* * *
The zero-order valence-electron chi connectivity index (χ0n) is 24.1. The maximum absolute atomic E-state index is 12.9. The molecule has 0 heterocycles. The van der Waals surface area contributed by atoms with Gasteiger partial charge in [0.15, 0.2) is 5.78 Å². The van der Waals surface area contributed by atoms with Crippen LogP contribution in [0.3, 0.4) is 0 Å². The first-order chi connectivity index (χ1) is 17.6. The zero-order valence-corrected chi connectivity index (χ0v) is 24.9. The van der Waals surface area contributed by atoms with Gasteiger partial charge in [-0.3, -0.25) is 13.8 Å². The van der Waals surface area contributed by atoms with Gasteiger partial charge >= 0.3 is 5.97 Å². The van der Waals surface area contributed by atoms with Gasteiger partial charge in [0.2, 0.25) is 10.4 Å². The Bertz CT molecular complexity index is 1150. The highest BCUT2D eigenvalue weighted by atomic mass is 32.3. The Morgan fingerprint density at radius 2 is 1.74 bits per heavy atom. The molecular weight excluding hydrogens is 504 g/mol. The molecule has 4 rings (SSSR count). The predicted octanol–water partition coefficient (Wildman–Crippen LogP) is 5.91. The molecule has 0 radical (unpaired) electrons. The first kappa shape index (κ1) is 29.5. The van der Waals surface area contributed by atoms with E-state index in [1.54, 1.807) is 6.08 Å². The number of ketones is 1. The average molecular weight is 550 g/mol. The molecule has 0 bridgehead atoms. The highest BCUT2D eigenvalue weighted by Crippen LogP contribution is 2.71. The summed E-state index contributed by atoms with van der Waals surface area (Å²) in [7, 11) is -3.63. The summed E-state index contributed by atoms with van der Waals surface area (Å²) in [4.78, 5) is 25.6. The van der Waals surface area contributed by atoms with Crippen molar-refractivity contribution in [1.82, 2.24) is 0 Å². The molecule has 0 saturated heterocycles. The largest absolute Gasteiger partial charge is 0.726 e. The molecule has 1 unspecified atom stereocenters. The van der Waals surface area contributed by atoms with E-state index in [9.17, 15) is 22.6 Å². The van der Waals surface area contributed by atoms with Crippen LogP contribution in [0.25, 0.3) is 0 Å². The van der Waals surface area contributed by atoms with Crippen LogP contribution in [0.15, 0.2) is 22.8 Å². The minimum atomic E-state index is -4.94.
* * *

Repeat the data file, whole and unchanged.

The zero-order valence-electron chi connectivity index (χ0n) is 24.1. The maximum absolute atomic E-state index is 12.9. The molecule has 0 heterocycles. The van der Waals surface area contributed by atoms with Gasteiger partial charge in [0.15, 0.2) is 5.78 Å². The van der Waals surface area contributed by atoms with Crippen LogP contribution in [0.3, 0.4) is 0 Å². The first-order chi connectivity index (χ1) is 17.6. The zero-order valence-corrected chi connectivity index (χ0v) is 24.9. The van der Waals surface area contributed by atoms with Gasteiger partial charge in [-0.3, -0.25) is 13.8 Å². The van der Waals surface area contributed by atoms with Gasteiger partial charge >= 0.3 is 5.97 Å². The van der Waals surface area contributed by atoms with Gasteiger partial charge in [0.2, 0.25) is 10.4 Å². The Bertz CT molecular complexity index is 1150. The highest BCUT2D eigenvalue weighted by atomic mass is 32.3. The Morgan fingerprint density at radius 2 is 1.74 bits per heavy atom. The molecular weight excluding hydrogens is 504 g/mol. The molecule has 4 rings (SSSR count). The predicted octanol–water partition coefficient (Wildman–Crippen LogP) is 5.91. The molecule has 0 radical (unpaired) electrons. The first kappa shape index (κ1) is 29.5. The van der Waals surface area contributed by atoms with E-state index in [1.54, 1.807) is 6.08 Å². The number of ketones is 1. The average molecular weight is 550 g/mol. The molecule has 0 bridgehead atoms. The highest BCUT2D eigenvalue weighted by Crippen LogP contribution is 2.71. The summed E-state index contributed by atoms with van der Waals surface area (Å²) in [7, 11) is -3.63. The summed E-state index contributed by atoms with van der Waals surface area (Å²) in [4.78, 5) is 25.6. The van der Waals surface area contributed by atoms with Crippen molar-refractivity contribution in [1.82, 2.24) is 0 Å². The molecule has 0 saturated heterocycles. The largest absolute Gasteiger partial charge is 0.726 e. The molecule has 1 unspecified atom stereocenters. The van der Waals surface area contributed by atoms with E-state index in [9.17, 15) is 22.6 Å². The van der Waals surface area contributed by atoms with Crippen LogP contribution in [0.25, 0.3) is 0 Å². The van der Waals surface area contributed by atoms with Crippen LogP contribution in [0.15, 0.2) is 22.8 Å². The minimum atomic E-state index is -4.94.